Good insight and clear evidence of the desperate need for Torts Reform in the US.

FL370esq
06-23-2018, 01:55 AM
I'm going to go out on a limb and say that relationship had issues before this event, and now they are attempting to monetizing it.

Probably got busted on video exiting the airplane w/someone other than their spouse. 😄

Kinda like the guy who is suing CVS because the pharmacy tech told his wife about his "secret" Viagra prescription.

ThePenguin328
06-23-2018, 05:39 AM
Just for the sake of internet discussion..... are you guys saying the plaintiffs don't have a case against Southwest?

jDSTJD
06-23-2018, 06:19 AM
Each plaintiff will still have to actually prove their claim including their individual damages. Anyone can go to the courthouse and file a lawsuit but the buden of proof is still on them. Even though the burden is by a preponderance of the evidence and, therefore, not that high, it's still not that easy to meet especialy in these types of cases. They have to first prove negligence, then that the negligence was the proximate cause of the problem, that there was no superceding or intervening factor that caused the problem rather than any negligence that was committed and their actual monetary damages. It's going to boil down to a battle between the expert witnesses, the parties are going to eventually realize that if the case goes to trial the jury will be all kinds of confused, irritated and worn out by all the technical engineering and medical testimony and will ultimately settle. That's what makes these tort cases so attractive to lawyers. They're not really trying to teach the company a lesson by taking the case to trial and seek punitive damages (most of the time). They just want to go as far as they can until the company says forget it just settle. This is why I hate litigation. It's just game. Guess I woke up in a bad mood sorry.

Adlerdriver
06-23-2018, 07:51 AM
I'll get in line to scoff at the whining snowflakes claiming their marriage is destroyed by this event. PTSD? :rolleyes: GMAFB.

But, some people did actually get injured and one was killed. Somebody has to answer for that. In 2018, getting on an aircraft to fly from A to B is not a risky endeavor. So, saying the pax knew the risk? I'm not buying it.

You're saying that purchasing a SWA ticket means they accept the possibility that a modern jet engine might have an uncontained failure and either kill them with shrapnel or cause them to be sucked out of the aircraft? Turbulence, bird strike, some other external act of God that cascades into a serious event is one thing. But, they're going to be able to pinpoint this failure to a specific component or multiple ones and there's going to be a reason for the failure. I'd say chances are high that someone didn't do something correctly. These engines are designed to fail safely and cowlings aren't supposed to just fly off (trend item now, I'd say).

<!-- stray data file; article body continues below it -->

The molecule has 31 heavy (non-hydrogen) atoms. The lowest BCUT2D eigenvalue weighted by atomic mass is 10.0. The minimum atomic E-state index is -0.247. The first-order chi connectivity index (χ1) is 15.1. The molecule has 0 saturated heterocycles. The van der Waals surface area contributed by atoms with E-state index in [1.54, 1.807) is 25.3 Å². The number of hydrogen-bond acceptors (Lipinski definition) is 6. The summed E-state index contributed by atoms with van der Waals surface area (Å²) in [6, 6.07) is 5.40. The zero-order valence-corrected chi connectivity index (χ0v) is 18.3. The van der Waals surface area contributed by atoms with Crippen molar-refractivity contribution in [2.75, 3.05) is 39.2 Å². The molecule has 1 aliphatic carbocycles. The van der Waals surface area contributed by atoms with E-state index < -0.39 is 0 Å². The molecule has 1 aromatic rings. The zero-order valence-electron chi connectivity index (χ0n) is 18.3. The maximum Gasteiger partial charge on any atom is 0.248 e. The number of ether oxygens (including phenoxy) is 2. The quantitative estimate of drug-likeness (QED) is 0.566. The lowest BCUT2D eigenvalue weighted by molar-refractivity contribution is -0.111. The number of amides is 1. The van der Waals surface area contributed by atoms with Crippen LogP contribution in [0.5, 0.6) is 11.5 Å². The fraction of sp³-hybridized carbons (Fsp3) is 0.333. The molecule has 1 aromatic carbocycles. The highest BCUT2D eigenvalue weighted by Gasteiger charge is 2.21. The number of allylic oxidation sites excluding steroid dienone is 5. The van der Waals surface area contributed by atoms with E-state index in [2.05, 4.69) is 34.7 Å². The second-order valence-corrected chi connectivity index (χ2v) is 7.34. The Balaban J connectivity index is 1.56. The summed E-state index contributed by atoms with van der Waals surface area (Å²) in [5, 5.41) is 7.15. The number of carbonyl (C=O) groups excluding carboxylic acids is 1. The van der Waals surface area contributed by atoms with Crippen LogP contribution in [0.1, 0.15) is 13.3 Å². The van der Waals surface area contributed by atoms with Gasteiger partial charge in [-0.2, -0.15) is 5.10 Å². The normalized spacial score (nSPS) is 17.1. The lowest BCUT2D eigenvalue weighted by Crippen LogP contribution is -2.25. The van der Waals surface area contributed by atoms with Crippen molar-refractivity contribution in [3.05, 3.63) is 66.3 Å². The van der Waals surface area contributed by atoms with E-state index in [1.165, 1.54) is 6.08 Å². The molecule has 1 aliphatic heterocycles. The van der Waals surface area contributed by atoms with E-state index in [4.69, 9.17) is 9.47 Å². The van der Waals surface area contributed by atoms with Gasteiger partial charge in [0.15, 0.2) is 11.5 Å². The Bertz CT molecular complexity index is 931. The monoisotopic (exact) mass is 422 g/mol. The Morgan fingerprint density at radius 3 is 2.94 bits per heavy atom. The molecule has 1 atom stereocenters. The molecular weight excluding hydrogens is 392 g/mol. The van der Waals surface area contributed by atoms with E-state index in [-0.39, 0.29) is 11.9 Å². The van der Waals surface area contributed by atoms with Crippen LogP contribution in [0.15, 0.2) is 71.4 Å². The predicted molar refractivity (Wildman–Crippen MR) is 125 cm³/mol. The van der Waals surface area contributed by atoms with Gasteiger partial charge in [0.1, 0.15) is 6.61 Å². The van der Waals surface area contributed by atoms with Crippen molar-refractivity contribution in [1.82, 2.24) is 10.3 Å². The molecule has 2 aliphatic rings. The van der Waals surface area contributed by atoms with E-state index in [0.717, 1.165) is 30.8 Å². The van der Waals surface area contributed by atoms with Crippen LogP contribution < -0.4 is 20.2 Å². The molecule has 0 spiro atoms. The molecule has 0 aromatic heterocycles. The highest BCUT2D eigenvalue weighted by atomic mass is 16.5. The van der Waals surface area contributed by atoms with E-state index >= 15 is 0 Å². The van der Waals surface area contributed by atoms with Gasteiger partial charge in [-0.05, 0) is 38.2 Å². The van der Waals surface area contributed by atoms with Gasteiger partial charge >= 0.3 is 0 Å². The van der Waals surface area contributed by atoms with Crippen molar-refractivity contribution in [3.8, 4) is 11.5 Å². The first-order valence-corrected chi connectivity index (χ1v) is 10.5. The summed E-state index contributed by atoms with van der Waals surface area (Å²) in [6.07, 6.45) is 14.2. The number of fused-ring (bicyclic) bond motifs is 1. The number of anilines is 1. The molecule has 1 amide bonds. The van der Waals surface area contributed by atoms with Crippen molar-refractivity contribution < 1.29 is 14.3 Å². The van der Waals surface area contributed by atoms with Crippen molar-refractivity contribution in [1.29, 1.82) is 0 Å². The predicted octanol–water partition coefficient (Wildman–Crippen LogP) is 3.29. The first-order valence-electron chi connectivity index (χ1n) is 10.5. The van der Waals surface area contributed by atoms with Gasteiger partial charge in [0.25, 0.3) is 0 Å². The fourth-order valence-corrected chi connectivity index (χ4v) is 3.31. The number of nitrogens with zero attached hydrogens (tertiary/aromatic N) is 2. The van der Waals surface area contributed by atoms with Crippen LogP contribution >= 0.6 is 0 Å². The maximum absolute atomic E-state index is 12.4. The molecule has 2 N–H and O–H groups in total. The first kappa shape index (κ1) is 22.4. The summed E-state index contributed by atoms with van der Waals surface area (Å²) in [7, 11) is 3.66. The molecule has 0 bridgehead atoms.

Someone opening their checkbook to compensate the truly injured and family of the deceased doesn't seem like too much to ask.

Super EZ E
06-24-2018, 07:08 PM
I have an Attorney for my business, the first thing he always says! "What are the damages?" You can file suit for anything, do you have a real claim? Sure. Damages are nothing. They didn't die and that's the bottom line.

flensr
06-24-2018, 09:12 PM
Maybe they'll be awarded damages in the amount of a one year match.com subscription, or marriage counseling.

Excargodog
06-25-2018, 07:33 AM
PTSD? :rolleyes: GMAFB.


I agree with that much certainly. Psychiatry in its own way is as bad as the ambulance chasers. And people tend to BECOME their diagnoses, regardless of merit. That applies to PTSD, ADD, ODD (oppositional defiance disorder), and dozens of others. Shrinks get paid big bucks for treating 'disorders' that parents or friends used to handle quite nicely. Most WWII vets saw or experienced worse IN TRAINING FOR COMBAT than what the survivors of that flight experienced and simply pressed on anyway. And yeah, a lot of us have experienced more missing man formations than we wish for friends and squadron mates, but life gives no guarantees other than you aren't going to get out of it alive. Indulging people in their victimhood can be more harmful TO THEM than the unpleasantness they experienced.

For people actually injured - no problem. Cover any real losses, medical or otherwise. But we shouldn't incentivize being a wuss.

And yes, if it was a maintenance or engineering foul up, deal with it to whatever level is appropriate. But witnessing a tragedy should never become winning the lottery. If nothing else, it's bad public policy.

RckyMtHigh
06-26-2018, 04:10 AM
Seems like they were almost trying to talk us into a ptsd claim leaving the military. It was sickening when someone who had never left the wire left with a VA rating for ptsd. It diminishes the real trauma of those truly suffering from it.

FollowMe
06-26-2018, 04:34 AM
Seems like they were almost trying to talk us into a ptsd claim leaving the military. It was sickening when someone who had never left the wire left with a VA rating for ptsd. It diminishes the real trauma of those truly suffering from it.

I have a combat injury and a VA rating under 50, I know plenty of people who never saw hostile territory and have 100, every one of them has PTSD on their claim...